My Lords, despite what the noble Baroness said, does she recall the exchanges that took place in this Chamber around a year ago? We gave figures for a district health authority in Surrey where the consultant cardiologist was absolutely convinced that people on his waiting list were dying because they were not able to be attended to. Is the Minister further aware that that consultant cardiologist wrote to me again saying that he estimates that, in his area of 125,000 people, in 12 years 25 deaths have occurred of people on the waiting list—three in the past 12 months—while waiting for heart treatment? At that rate he reckons the figure may be around 500 per annum for the whole nation. Is that not a reasonable estimate, coming from a man on the ground doing this work?

Baroness Hooper

My Lords, I believe I am right in understanding the noble Lord to be referring to the South West Thames Regional Health Authority in the example he gave. All cardiac emergency cases are treated immediately. For some heart conditions patients in that region are currently waiting between one and two years. The region has agreed a target of nobody waiting more than one year for cardiac surgery, and that target is to be reached by March 1992. It plans to double the number of open heart operations performed in 1990–92 during the coming year. That represents progress.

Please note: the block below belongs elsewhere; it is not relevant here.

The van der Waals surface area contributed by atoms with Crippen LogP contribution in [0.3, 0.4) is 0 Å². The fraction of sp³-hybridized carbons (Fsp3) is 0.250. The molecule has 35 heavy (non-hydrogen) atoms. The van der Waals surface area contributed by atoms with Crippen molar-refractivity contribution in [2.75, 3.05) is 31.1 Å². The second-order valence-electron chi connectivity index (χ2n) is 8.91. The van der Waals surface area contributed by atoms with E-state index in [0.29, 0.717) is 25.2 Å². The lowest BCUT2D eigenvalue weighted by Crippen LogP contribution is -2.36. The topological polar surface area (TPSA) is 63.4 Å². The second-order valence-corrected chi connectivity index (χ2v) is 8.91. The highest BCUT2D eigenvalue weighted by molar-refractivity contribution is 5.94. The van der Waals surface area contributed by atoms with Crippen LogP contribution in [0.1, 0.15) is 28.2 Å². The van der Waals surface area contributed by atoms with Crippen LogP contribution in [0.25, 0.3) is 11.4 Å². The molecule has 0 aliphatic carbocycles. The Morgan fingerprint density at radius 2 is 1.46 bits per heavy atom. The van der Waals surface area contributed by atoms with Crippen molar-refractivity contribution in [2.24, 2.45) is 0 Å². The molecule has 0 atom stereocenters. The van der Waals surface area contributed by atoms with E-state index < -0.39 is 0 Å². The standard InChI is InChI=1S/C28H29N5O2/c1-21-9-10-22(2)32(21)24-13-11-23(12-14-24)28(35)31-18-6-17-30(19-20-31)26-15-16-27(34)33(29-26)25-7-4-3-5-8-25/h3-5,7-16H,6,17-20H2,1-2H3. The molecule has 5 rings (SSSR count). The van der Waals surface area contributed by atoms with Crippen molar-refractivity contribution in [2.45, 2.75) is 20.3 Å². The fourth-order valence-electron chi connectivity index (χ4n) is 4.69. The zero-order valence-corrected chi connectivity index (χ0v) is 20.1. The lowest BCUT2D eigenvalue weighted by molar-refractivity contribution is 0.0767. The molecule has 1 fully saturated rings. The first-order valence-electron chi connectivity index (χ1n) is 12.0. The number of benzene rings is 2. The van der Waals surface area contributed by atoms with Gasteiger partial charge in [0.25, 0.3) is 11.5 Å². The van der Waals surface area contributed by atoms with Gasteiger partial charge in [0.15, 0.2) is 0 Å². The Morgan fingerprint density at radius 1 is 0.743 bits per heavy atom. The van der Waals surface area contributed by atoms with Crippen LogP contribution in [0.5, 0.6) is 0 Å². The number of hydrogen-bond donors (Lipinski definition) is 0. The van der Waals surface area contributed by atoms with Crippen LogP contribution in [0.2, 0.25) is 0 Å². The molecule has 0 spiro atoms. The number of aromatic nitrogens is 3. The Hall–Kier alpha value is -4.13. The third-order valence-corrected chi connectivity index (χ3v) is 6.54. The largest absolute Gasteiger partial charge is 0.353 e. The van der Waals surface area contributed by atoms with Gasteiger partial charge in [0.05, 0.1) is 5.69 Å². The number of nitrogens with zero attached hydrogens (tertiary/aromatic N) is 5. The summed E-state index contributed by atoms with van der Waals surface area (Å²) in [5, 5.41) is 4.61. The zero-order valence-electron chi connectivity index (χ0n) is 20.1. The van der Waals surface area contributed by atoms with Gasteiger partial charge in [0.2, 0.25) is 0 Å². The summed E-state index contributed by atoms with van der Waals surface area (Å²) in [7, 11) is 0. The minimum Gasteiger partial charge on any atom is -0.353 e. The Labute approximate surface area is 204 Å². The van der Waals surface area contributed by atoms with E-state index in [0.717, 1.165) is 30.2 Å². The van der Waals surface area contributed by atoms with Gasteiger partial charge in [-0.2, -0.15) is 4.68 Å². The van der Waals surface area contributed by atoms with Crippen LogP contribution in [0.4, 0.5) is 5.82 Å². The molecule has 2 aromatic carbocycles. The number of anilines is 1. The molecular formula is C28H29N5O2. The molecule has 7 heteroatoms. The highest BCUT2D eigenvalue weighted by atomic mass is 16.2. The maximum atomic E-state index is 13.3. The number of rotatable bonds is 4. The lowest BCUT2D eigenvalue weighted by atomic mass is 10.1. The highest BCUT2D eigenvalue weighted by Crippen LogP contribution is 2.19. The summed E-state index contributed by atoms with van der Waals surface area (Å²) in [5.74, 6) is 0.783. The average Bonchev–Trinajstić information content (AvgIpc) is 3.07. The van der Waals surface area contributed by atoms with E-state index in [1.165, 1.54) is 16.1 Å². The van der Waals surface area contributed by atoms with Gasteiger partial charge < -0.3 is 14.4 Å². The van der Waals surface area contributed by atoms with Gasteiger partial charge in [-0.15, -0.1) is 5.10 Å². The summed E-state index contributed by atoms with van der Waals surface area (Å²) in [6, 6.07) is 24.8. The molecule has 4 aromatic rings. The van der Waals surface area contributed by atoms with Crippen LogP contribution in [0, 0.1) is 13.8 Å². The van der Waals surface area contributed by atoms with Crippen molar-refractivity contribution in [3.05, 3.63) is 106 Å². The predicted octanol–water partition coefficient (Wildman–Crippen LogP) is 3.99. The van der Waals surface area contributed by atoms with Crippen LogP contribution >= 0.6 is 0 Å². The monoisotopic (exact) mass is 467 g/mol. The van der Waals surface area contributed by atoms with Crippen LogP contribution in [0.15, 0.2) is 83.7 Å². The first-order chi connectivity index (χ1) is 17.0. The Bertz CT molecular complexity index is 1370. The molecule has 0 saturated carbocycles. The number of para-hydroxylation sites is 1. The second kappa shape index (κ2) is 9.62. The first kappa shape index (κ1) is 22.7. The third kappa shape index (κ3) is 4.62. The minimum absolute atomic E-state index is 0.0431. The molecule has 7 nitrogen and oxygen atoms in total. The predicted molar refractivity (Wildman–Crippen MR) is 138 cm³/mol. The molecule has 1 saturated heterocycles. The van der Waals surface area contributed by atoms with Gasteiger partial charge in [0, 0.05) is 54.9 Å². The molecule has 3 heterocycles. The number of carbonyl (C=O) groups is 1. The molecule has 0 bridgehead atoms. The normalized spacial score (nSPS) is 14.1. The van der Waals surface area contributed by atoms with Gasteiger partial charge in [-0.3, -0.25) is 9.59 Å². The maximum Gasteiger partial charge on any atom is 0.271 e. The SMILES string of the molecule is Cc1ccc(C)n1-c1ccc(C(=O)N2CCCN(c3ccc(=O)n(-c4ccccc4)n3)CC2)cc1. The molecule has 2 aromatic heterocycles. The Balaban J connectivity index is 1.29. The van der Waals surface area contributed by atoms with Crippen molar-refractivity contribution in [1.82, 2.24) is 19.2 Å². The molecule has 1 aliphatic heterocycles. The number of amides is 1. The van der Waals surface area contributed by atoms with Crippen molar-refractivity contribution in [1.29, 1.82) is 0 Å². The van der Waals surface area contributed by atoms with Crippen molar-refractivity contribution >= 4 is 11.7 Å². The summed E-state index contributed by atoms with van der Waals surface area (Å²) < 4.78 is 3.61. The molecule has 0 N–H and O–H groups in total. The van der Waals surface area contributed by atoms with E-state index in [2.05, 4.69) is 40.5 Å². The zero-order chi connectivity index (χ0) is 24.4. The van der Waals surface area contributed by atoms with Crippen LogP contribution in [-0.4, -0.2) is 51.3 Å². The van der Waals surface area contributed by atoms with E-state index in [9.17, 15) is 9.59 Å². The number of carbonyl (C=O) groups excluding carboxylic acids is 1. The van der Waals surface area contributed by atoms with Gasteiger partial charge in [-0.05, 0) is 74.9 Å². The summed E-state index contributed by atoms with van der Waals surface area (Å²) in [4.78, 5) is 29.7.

Lord Hailsham of Saint Marylebone

My Lords, does my noble friend agree with me that I would much rather have my treatment if I were going to live rather than if I were to die of something else?

Baroness Hooper

My Lords, I must agree with my noble and learned friend.

Lord Ennals

My Lords, does the Minister recall that on 4th July I asked whether she would refute press statements that the Government proposed to stop publishing waiting lists? Will she accept that if that were to be the case it would be very difficult for GPs who wish to provide for patients the opportunity of choosing between consultants with long or short waiting lists? Will the Minister also accept from me that on that date I had no intention of suggesting that she herself was personally unconcerned about the great length of waiting lists? Will she set the mind of the House at rest by answering the question that I asked on that occasion?

Baroness Hooper